Prosecutors told the judge in the trial of Faisal Shahzad, the man who tried and failed to blow up Times Square last May, that Shahzad deserves life in jail. They argued in court papers that Shahzad, who already pleaded guilty to charges, sought to "exact revenge on the same country where he had lived for nearly a decade and in which he had applied to become a citizen." To buffer their recommendation to the judge, who will sentence Shahzad next Tuesday, they revealed more details about his plans, as well as a Joint Terrorism Task Force bomb test video (you can see it above) to show what the devastation would have looked like.
The feds also said that Shahzad told authorities that he thought his bomb would kill at least 40 people, and planned to set off another one two weeks later. "If Times Square was successful, he was coming back for more," a senior federal law enforcement official told the Daily News. He planned out the attack months ahead, by studying live web feeds on the Internet to determine which areas drew the largest crowds and when they would be busiest. And because of his "lasting sense of pride in his actions," including the invocation of the word "mujahid," (which the Post says translates as "Muslim holy warrior"), prosecutors believe there is no chance for rehabilitation.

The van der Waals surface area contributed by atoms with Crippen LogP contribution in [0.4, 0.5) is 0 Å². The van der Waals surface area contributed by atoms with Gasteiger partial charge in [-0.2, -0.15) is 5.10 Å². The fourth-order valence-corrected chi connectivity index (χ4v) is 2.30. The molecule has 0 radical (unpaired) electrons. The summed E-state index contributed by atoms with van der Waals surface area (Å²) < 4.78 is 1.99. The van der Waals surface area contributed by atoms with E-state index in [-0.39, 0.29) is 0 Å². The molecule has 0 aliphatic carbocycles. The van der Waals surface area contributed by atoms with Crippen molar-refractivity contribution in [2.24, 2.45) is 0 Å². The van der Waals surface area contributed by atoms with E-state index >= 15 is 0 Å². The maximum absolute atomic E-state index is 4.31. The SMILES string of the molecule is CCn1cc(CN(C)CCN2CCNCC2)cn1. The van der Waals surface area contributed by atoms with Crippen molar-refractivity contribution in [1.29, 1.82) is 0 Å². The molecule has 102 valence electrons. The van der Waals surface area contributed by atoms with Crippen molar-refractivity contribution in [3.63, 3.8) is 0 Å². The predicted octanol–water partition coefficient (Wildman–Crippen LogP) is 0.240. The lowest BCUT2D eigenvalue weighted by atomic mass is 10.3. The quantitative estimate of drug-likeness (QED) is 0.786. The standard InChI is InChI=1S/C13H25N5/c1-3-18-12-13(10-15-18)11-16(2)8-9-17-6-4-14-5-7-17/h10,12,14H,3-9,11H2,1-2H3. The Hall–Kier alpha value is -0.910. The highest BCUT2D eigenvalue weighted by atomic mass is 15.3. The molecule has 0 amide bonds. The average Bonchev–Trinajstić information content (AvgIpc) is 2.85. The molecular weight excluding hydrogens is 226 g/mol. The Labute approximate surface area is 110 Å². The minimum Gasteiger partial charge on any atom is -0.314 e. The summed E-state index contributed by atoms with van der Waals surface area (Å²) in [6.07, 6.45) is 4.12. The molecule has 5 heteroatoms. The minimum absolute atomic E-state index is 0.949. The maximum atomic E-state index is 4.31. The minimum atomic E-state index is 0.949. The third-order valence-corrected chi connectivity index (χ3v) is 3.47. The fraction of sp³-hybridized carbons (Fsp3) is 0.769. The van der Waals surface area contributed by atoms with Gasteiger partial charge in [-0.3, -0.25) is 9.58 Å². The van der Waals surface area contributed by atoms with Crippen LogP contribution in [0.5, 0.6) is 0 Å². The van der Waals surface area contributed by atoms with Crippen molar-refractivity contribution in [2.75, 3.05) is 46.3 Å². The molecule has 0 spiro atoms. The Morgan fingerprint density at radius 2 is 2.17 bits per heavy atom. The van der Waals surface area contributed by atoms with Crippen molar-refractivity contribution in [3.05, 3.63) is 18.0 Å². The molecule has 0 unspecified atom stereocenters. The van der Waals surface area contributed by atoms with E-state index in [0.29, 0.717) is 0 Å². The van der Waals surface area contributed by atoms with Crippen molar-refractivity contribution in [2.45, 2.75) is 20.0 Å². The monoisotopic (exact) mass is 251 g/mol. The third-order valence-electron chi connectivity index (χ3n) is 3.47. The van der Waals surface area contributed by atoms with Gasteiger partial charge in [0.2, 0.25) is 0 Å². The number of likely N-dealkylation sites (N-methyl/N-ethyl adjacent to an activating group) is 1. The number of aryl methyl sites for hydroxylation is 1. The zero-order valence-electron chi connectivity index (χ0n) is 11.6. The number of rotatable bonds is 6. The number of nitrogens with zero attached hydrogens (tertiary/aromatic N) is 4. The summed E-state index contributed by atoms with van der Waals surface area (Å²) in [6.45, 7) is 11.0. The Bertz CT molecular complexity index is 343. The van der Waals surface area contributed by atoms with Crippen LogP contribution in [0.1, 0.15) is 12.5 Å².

The prosecutors gave the Judge two videos: one created by the Pakistan Taliban showing Shahzad holding a Koran, saying, "Get up and learn from me and make an effort. Nothing is impossible if you just keep in mind that Allah is with you." In the other, the Joint Terrorism Task Force bomb test video, you can see a Nissan Pathfinder, the kind of car Shahzad packed with explosives on May 1st, explode into a massive fireball in a Pennsylvania field, destroying four other cars along with it. “While it is impossible to calculate precisely the impact of Shahzad’s bomb had it detonated, the controlled detonation conducted by the [Joint Terrorism Task Force] demonstrated that those effects would have been devastating to the surrounding area,” prosecutors wrote.